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Prostitution, Drugs, Pornography, Gambling, and Religion

Silicon Valley is obsessed with business models. It’s one of the first questions we ask about any new venture: “What’s the business model?”

When I was teaching Entrepreneurship in High Technology at Stanford in the early 1990s, and later working as a strategy consultant with SDG, I started wondering just how new any business model could really be. After all, we have thousands of years of business experience behind us–are we really still inventing new models?

So I started categorizing businesses according to some basic characteristics–mostly around what they were selling and how.

I found that some companies were based on people (e.g. services companies), some required a large up-front investment, but had low marginal costs of delivery (such as software), and so forth. I also noticed that people who were good at managing one of these business models often had trouble understanding or working in the others; their instincts were all wrong.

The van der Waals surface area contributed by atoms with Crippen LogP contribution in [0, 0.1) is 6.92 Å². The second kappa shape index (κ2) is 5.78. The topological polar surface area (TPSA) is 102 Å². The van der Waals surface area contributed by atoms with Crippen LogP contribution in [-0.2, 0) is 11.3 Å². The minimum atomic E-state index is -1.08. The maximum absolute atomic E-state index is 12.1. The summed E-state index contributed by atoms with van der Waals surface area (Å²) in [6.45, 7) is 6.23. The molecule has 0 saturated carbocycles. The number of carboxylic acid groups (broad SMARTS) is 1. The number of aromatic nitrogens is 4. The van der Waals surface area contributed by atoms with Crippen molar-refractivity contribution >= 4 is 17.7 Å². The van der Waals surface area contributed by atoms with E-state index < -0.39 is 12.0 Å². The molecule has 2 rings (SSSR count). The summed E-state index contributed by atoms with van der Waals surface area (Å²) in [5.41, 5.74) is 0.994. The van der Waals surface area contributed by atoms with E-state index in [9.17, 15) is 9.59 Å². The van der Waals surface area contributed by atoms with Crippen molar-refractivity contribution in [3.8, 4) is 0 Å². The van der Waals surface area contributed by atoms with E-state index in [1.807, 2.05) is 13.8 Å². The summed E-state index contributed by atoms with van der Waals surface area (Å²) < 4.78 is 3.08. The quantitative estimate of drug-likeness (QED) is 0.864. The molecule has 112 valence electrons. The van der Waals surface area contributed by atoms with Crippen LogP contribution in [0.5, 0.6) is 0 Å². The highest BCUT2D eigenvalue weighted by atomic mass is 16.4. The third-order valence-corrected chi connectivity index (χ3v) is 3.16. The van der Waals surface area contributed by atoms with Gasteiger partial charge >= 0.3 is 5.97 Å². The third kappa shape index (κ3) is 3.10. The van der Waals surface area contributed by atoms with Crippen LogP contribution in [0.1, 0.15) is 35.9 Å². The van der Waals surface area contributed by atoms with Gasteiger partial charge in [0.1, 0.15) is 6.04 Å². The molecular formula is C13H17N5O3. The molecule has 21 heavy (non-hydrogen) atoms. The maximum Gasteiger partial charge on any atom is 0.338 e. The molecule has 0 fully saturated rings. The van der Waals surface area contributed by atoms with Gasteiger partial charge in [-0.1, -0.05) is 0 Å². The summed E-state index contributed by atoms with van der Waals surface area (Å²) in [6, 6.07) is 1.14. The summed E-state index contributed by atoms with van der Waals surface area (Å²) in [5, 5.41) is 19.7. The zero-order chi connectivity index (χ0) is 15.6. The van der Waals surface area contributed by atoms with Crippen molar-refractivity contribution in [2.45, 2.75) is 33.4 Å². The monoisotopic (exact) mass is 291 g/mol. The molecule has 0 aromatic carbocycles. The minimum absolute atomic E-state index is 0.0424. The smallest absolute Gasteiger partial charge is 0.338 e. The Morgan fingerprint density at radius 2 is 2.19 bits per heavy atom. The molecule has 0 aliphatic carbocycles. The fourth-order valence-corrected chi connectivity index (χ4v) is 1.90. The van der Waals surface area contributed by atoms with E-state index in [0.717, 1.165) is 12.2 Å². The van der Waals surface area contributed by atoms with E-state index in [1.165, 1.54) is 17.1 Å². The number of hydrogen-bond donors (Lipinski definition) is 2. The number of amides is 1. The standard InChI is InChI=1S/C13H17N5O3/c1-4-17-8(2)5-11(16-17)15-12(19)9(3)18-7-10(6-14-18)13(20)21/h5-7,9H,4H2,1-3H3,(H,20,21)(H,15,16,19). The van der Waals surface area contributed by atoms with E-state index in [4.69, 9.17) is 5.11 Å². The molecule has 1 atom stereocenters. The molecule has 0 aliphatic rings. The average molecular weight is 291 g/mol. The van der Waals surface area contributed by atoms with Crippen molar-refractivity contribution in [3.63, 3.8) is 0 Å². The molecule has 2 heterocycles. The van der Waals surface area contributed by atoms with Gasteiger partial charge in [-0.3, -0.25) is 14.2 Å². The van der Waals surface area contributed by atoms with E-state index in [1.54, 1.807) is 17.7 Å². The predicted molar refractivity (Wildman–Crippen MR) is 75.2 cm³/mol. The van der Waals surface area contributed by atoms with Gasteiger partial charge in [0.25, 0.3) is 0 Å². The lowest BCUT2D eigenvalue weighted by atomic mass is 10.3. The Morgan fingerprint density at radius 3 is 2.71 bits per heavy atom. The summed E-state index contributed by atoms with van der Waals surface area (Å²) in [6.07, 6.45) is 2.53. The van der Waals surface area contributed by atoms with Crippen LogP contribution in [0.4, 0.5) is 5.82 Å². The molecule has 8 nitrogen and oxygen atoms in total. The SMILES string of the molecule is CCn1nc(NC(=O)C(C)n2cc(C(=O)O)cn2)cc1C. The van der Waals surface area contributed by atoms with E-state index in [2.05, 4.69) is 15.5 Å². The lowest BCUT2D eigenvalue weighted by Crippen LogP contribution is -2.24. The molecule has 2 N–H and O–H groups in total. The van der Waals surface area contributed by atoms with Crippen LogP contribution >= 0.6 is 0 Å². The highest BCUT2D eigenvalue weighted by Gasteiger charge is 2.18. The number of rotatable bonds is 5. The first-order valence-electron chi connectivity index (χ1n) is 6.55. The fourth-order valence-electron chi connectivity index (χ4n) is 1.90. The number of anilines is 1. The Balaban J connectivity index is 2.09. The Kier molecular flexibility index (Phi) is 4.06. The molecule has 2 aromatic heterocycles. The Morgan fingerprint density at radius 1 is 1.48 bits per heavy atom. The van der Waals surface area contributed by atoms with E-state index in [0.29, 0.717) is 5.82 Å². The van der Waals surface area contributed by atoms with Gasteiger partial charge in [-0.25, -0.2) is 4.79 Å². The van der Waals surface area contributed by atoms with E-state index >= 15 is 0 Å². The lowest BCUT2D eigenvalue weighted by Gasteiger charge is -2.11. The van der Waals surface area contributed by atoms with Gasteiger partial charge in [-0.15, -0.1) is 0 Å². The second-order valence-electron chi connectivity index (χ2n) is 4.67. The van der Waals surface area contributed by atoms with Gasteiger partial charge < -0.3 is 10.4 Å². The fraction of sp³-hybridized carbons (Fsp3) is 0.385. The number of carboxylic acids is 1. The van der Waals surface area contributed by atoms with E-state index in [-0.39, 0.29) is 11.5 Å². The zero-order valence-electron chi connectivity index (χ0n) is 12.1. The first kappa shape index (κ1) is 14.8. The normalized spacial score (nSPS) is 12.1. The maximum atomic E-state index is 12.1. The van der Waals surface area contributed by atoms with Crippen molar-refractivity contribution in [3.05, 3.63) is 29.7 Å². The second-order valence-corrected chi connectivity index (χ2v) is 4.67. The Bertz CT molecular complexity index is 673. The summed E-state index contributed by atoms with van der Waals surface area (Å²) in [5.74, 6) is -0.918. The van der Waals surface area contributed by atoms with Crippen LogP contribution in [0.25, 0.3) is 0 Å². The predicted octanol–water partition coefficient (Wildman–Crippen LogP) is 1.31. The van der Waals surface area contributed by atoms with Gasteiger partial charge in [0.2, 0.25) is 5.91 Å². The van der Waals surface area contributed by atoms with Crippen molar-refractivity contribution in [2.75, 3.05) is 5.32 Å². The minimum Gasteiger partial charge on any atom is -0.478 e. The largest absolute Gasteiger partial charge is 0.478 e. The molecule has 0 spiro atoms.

As I grouped them together, I noticed a pattern–and it struck me how old some of these business models really are.

The basic business models I identified were:

  • Prostitution
  • Drugs
  • Pornography
  • Gambling
  • Religion
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Three Essentials for Healthy Entrepreneurship

A few weeks ago I was meeting with a woman at Stanford.  She is a Visiting Scholar, from Kyushu University where she studies innovation in the Japanese automotive and semiconductor industries.

Over coffee at Bytes, she shared with me her model of innovation.  In it, large companies hire teams of researchers to develop new technologies and businesses–in other words, to innovate.  As with any innovation, sometimes they are successful, sometimes not.  But in her world, the best innovators are in large companies, and everyone else wishes they were in large companies too.

This is not my world.

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